A number of provisions of the Rome Statute allow individuals to take into account the
circumstances of victims and witnesses, including children. These provisions call for the
Prosecutor of the ICC to “[t]ake appropriate measures to ensure the effective investigation and
prosecution of crimes within the jurisdiction of the [ICC in order to] respect the rights and
personal circumstances of victims and witnesses . . . , in particular where [the crime] involves . . .
violence against children.” 100 Additionally, as mentioned above in Part III.C, the ICC is required
to take measures necessary “to protect the safety, physical and psychological well-being, dignity
and privacy of [child] victims and witnesses.” 101
Beyond the above provisions, both the Rome Statute and the RPE contain more specific
provisions that assist the ICC in providing children with the level of protection that they need in
order to secure their safety, as well as their mental and physical health. For instance, the ICC is
permitted to conduct portions of proceedings in camera “or allow the presentation of evidence by
electronic or other special means.” 102 Additionally, Rule 75(1) states that if a child witness is the
son or daughter of the accused, they will “not be required by a Chamber to make any statement
that might tend to incriminate the accused” parent unless the child elects to make such a
statement. 103 Furthermore, while under Rule 66(1) “every witness” is required to take an oath
declaring that his or her testimony will be “the whole truth and nothing but the truth,” 104 Rule
66(2) makes a special exception for children, stating:
A person under the age of [eighteen] . . . who, in the opinion of the Chamber,
does not understand the nature of a solemn undertaking may be allowed to testify
without this solemn undertaking if the Chamber considers that the person is able
to describe matters of which he or she has knowledge and that the person
understands the meaning of the duty to speak the truth. 105
The Rome Statute also created a Victims and Witnesses Unit (“VWU”) to “provide . . .
protective measures and security arrangements, counselling and other appropriate assistance for
witnesses, victims who appear before the Court, and others who are at risk on account of
100 Rome Statute, supra note 59, at art. 54(1)(b).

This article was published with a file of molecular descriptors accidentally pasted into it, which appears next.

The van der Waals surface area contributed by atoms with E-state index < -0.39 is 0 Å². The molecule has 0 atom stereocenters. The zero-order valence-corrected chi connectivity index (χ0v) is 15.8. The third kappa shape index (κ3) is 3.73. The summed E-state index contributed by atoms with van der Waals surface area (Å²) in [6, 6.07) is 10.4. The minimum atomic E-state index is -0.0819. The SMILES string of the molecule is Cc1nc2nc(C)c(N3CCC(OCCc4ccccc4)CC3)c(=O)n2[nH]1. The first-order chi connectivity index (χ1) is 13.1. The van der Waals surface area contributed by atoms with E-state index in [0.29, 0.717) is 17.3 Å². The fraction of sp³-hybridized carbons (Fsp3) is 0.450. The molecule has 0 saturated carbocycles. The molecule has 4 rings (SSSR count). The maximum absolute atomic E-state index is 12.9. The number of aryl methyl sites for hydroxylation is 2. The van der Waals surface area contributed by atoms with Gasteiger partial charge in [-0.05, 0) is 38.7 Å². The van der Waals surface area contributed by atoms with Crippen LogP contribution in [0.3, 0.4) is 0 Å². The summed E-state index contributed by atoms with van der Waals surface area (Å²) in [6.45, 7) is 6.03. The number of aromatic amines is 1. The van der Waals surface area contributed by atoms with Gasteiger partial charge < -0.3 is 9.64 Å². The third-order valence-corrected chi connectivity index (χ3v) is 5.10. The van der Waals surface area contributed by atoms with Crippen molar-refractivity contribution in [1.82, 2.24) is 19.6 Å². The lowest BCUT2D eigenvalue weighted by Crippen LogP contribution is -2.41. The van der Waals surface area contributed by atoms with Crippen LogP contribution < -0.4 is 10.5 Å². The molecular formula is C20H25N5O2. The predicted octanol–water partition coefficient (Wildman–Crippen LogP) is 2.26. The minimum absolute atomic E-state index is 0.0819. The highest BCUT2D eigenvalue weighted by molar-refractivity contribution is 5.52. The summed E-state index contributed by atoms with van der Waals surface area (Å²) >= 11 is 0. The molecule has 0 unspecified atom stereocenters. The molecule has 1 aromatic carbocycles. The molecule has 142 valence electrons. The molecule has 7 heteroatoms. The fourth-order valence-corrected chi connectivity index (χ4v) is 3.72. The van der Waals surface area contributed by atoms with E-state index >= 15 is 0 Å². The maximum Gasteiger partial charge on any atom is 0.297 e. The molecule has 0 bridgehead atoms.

101 Id. at art. 68(1). Rule 86 of the Rules of Procedure and Evidence bolsters this requirement. This rule states: “A Chamber in making
any direction or order, and other organs of the Court in performing their functions under the Statute or the Rules, shall take into
account the needs of all victims and witnesses in accordance with article 68, in particular, children . . . .” ICC Rules of Procedure and
Evidence, supra note 63, at R. 86.
102 Rome Statute, supra note 59, at art. 68(2). These protective measures should be implemented, “[ i]n particular, . . . in the case of . . .
a child who is a victim or a witness, unless otherwise ordered by the Court, having regard to all the circumstances, particularly the
views of the victim or witness.” Id. The Rules of Procedure and Evidence also address the use of in camera proceedings. See, e.g.,
Rules of Procedure and Evidence, supra note 63, at R. 87(3).
103 ICC Rules of Procedure and Evidence, supra note 63, at R. 75(1); Van de Voorde & Barberet, supra note 75, at 45.
104 ICC Rules of Procedure and Evidence, supra note 63, at R. 66(1).
105 Id. at R. 66(2). Some have questioned the legitimacy of this protective measure, particularly in light of the Lubanga case, which
involved child soldiers and thus, understandably included a number of child witnesses and victims. In Lubanga, “some witness
testimony [was] inaccurate [and] some of the witnesses [were] accused of coming to The Hague with [the] intention of providing false
testimony.” Sylvia Ngane, Should States Bear the Responsibility of Imposing Sanctions on Its Citizens Who as Witnesses Commit
Crimes before the ICC?, in EXPLORING THE BOUNDARIES OF INTERNATIONAL CRIMINAL JUSTICE 131 (Ralph Henham & Mark
Findlay eds., 2011). However, the common rebuttal is:
[T]he majority of children have the capacity to recall accurate and relevant information . . . [and that] there is
also no empirical evidence to support any contention that children lie more often than adults, or that they are
less capable of telling the truth. In fact, . . . literature reveals that by the time they are four, most children
understand the difference between truth and lies sufficiently to testify, although they may have difficulty
defining these concepts.
Stuart Beresford, Child Witnesses and the International Criminal Justice System: Does the International Criminal Court
Protect the Most Vulnerable?, 3 J. INT’L CRIM. JUST. 721, 739 (2005).